There are two dominant narratives about taxation. In one, taxes are the “price we pay for a civilized society” (Oliver Wendell Holmes Jr.). In this view taxes are not a necessary evil (as in the pairing of “death and taxes” as inevitable) but a positive good: more taxes buy more “civilization.” The other view is that taxes are “tribute to Leviathan”—a pure involuntary extraction from those engaged in economic production to those who control coercive power producing no reciprocal benefit. In this view taxes are a bane of the civilized. We consider the question of taxes as price versus tribute for contemporary India.
Manufacturing has historically offered the fastest path out of poverty, but there is mounting evidence that this path may be all but closed to developing countries today. Some have suggested that services might provide a new path forward, while others have expressed skepticism about this claim and consequent pessimism over the future growth trajectories of developing countries. We contribute to debate this by using a multi-sector growth framework to establish five important criteria that any sector must exhibit in order to lead an economy to rapid, sustained, and inclusive development.
Value Subtraction in Public Sector Production: Accounting Versus Economic Cost of Primary Schooling in India - Working Paper 391
We combine newly created data on per student government expenditure on children in government elementary schools across India, data on per student expenditure by households on students attending private elementary schools, and the ASER measure of learning achievement of students in rural areas.
India’s Trade, Investment, and Industrial Policies: A Macro Assessment Testimony before the United States International Trade Commission
Arvind Subramanian testified before the United States International Trade Commission on February 12, 2014. Subramanian shared his thoughts on India’s trade, investment, and industrial policies and offered policy recommendations from both an economic and strategic perspective.
Arvind Subramanian testified before the Senate Banking Subcommittee on National Security and International Trade and Finance at a hearing on the investment climate and improving market access in financial services in India on September 25, 2013.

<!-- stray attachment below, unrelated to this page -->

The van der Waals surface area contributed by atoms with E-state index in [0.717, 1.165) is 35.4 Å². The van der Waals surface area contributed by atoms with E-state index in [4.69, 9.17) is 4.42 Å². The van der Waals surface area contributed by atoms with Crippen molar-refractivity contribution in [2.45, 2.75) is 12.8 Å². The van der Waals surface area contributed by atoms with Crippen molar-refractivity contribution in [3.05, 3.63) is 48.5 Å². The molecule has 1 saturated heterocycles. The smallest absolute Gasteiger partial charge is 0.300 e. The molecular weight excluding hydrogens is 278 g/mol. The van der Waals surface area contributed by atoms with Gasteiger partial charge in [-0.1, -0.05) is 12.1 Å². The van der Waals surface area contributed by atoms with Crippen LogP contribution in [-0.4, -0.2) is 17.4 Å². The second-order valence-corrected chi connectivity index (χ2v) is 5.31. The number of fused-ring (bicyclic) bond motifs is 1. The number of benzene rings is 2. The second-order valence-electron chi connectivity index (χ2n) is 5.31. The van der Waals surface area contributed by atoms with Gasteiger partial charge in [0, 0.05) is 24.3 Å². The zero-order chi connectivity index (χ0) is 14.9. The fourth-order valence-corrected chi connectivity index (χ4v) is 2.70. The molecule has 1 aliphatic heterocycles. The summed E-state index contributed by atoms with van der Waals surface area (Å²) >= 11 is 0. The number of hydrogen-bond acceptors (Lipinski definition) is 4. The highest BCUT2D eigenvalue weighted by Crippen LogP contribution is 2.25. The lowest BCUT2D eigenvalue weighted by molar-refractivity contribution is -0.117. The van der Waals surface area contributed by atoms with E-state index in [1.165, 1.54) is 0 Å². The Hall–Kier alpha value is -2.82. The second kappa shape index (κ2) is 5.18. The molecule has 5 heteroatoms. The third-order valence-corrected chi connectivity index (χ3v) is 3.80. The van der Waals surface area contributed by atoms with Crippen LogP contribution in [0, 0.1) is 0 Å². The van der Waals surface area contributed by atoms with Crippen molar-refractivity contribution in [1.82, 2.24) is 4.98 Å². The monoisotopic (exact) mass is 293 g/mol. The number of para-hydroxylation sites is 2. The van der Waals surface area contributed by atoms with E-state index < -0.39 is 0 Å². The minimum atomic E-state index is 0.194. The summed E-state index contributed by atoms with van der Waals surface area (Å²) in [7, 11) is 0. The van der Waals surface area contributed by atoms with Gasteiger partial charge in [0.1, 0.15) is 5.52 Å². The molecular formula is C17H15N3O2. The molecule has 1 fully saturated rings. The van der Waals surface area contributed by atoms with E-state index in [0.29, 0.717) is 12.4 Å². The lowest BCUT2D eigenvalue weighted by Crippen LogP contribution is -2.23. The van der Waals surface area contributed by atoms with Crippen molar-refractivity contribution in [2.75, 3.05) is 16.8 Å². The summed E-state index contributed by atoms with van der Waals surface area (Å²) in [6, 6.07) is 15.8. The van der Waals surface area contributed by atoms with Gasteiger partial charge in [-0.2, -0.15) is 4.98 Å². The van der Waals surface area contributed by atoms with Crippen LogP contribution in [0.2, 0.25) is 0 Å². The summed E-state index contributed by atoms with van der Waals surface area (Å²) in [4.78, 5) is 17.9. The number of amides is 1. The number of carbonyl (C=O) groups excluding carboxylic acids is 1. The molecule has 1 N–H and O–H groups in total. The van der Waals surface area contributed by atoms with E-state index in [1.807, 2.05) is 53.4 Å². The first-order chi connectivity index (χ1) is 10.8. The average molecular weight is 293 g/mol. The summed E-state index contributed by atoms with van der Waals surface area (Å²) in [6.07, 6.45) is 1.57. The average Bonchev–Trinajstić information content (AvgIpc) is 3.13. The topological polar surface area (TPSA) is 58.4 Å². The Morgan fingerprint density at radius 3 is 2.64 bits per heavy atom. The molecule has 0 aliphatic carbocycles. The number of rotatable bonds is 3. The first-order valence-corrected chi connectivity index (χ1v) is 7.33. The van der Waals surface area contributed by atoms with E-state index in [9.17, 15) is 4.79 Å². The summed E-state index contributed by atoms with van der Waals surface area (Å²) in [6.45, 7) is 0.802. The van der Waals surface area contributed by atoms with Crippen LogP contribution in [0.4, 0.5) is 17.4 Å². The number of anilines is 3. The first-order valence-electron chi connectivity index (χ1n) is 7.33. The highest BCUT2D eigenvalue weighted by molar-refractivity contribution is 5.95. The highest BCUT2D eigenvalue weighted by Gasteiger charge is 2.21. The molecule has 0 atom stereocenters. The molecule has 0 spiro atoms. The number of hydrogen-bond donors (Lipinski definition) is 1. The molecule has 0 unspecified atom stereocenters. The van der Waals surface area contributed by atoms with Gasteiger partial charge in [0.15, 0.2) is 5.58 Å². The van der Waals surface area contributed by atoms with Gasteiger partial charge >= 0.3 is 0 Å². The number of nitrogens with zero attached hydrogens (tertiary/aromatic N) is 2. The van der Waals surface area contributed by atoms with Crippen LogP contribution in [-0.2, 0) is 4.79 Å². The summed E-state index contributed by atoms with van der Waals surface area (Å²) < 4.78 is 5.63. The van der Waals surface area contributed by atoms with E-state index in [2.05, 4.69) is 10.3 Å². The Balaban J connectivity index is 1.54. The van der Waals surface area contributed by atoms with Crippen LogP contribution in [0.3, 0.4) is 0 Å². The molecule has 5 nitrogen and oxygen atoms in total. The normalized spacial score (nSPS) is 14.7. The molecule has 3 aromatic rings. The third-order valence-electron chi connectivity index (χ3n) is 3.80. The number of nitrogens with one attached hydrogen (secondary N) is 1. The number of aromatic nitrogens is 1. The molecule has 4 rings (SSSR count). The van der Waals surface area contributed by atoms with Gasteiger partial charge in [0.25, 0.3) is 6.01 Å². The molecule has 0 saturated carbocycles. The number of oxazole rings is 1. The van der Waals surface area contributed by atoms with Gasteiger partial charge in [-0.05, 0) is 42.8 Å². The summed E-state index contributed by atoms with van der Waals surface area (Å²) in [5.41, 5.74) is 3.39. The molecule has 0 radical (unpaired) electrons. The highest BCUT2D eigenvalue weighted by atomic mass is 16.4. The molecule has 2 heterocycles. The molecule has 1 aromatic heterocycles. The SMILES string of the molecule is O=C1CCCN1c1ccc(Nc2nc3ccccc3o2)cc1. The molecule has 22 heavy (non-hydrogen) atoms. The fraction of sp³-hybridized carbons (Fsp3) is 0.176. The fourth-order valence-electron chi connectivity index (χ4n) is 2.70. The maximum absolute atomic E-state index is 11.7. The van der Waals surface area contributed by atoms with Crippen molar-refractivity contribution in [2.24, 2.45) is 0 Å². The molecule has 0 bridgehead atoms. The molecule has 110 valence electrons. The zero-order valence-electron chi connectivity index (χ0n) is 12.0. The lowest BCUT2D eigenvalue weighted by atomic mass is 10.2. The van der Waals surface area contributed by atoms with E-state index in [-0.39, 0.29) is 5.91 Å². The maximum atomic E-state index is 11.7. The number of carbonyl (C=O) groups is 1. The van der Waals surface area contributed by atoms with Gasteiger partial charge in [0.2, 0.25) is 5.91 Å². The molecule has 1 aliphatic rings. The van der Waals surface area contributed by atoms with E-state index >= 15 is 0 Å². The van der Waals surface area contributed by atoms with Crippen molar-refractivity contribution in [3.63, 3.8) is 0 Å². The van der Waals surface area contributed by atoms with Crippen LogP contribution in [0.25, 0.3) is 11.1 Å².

Arvind Subramanian testified before the Ways and Means Committee of the United States Congres hearing on US-India trade relations on March 13, 2013.
The authors conduct a rigorous econometric analysis of a civil conflict that the Indian Prime Minister has called the single biggest internal security challenge ever faced by his country, the Maoist conflict.
In developing countries where elections are costly and accountability mechanisms weak, politicians often turn to illicit means of financing campaigns. This paper examines one such channel of illicit campaign finance: India’s real estate sector. Politicians and builders allegedly engage in a quid proquo, whereby the former park their illicit assets with the latter, and the latter rely on the former for favorable dispensation. At election time, however, builders need to re-route funds to politicians as a form of indirect election finance. One observable implication is that the demand for cement, the indispensible raw material used in the sector, should contract during elections since builders need to inject funds into campaigns. Using a novel monthly-level data set, we demonstrate that cement consumption does exhibit a political business cycle consistent with our hypothesis. Additional tests provide confidence in the robustness and interpretation of our findings.
Less Smoke, More Mirrors: Where India Really Stands on Solar Power and Other Renewables - Working Paper 204
After rejecting emissions caps, India seems poised to curb greenhouse gases on its own. Senior fellow David Wheeler calculates that a proposed new renewable energy standard would cause a massive shift of new power capacity within a decade.
This controversial book argues that irresistible demographic forces for greater international labor mobility are being checked by immovable anti-immigration ideas of rich-country citizens. Pritchett proposes breaking the gridlock through policies that support development while also being politically acceptable in rich countries. These include greater use of temporary worker permits, permit rationing, reliance on bilateral rather than multilateral agreements, and protection of migrants' fundamental human rights.
Human capital flows from poor countries to rich countries are large and growing. A leading cause is the increasing skill-focus of immigration policy in a number of leading industrialized countries—a trend that is likely to intensify as rich countries age and competitive pressures build in knowledge-intensive sectors. The implications for development are complex and poorly understood.